In this paper, we explore the impact of moving from a preferred provider organization (PPO) to a high-deductible health plan (HDHP) among people with mental health disorders. We focus on individuals with major depressive disorder (MDD), anxiety, and attention deficit hyperactivity disorder (ADHD) since these represent the majority of mental health patients. Furthermore, the prevalence of these conditions in the population with employment-based health insurance is especially high relative to other mental health conditions, and it has been increasing. In our analysis, we observe:
- Moving from a PPO to an HDHP reduced the probability of using health care services.
- The amount of health services used was also lower among patients with mental health disorders who moved from a PPO to an HDHP. Office visits, prescription drug fills, inpatient days, and emergency department visits all declined.
- Utilization of preventive services including cancer screenings and some vaccinations was also negatively affected by the move from a PPO to an HDHP.
- The reductions in use of health care services prompted declines in overall health care spending. Employer spending fell by a greater amount and percentage than overall spending. Employee spending increased because the move from the PPO to the HDHP shifted some pre-deductible spending onto users of health care.
- Moving from a PPO to an HDHP had a mixed impact on use of out-of-network health care services. While the probability of using an out-of-network mental health provider fell among those with ADHD and MDD, neither the number of office visits nor overall spending on out-of-network care were affected by the plan change.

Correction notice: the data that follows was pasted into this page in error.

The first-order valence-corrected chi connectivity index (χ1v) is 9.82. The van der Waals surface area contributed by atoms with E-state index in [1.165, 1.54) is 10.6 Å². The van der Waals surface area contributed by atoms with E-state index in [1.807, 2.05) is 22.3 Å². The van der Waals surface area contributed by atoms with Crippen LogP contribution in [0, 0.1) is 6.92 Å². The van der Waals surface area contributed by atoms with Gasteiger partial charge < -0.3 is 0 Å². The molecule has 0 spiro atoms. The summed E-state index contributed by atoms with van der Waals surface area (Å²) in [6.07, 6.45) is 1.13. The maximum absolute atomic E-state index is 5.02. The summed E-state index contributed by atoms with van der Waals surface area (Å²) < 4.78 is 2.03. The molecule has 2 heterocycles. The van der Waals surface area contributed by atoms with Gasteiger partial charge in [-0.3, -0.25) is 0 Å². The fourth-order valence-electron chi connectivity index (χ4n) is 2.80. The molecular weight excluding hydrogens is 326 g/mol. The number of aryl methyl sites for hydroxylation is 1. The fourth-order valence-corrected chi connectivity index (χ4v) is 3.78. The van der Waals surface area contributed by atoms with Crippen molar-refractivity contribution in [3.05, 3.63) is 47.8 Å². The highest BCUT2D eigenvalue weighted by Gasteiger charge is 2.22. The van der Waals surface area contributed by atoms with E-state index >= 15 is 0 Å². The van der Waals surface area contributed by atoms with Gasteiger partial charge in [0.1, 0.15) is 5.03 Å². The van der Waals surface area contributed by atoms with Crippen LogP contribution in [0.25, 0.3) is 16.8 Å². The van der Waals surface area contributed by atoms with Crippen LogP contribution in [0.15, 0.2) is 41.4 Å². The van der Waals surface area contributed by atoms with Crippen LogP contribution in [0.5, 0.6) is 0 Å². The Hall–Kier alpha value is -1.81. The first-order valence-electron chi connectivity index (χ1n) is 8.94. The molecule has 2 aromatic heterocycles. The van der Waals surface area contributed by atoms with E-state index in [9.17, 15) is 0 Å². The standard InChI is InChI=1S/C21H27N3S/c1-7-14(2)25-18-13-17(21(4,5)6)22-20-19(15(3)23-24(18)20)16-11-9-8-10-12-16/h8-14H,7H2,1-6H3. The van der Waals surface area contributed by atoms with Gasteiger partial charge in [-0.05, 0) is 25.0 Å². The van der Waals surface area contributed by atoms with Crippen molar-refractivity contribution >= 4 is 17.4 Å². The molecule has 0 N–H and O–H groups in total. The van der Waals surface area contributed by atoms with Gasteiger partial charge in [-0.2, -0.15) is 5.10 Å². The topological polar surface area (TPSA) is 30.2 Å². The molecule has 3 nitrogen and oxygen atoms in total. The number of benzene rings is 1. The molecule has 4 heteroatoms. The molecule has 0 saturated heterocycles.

When employers raise deductibles, they do so to better manage their costs. They are trying to balance their efforts to reduce low-value health care services while incentivizing the use of high-value services. Our findings are limited by the fact that outcomes related to changes in health care use during the switch from PPO to HDHP are unobserved. Such outcomes would ultimately be impacted by the value of care received, for which data is unavailable for this analysis.
Our research can help employers make targeted benefit design decisions. They can also inform policymakers as they consider allowing employers to provide enhanced coverage for health care services that prevent the exacerbation of chronic conditions.
This study was conducted through the EBRI Center for Research on Health Benefits Innovation (EBRI CRHBI), with the funding support of the following organizations: Aon, Blue Cross Blue Shield Association, ICUBA, JP Morgan Chase, Pfizer, and PhRMA.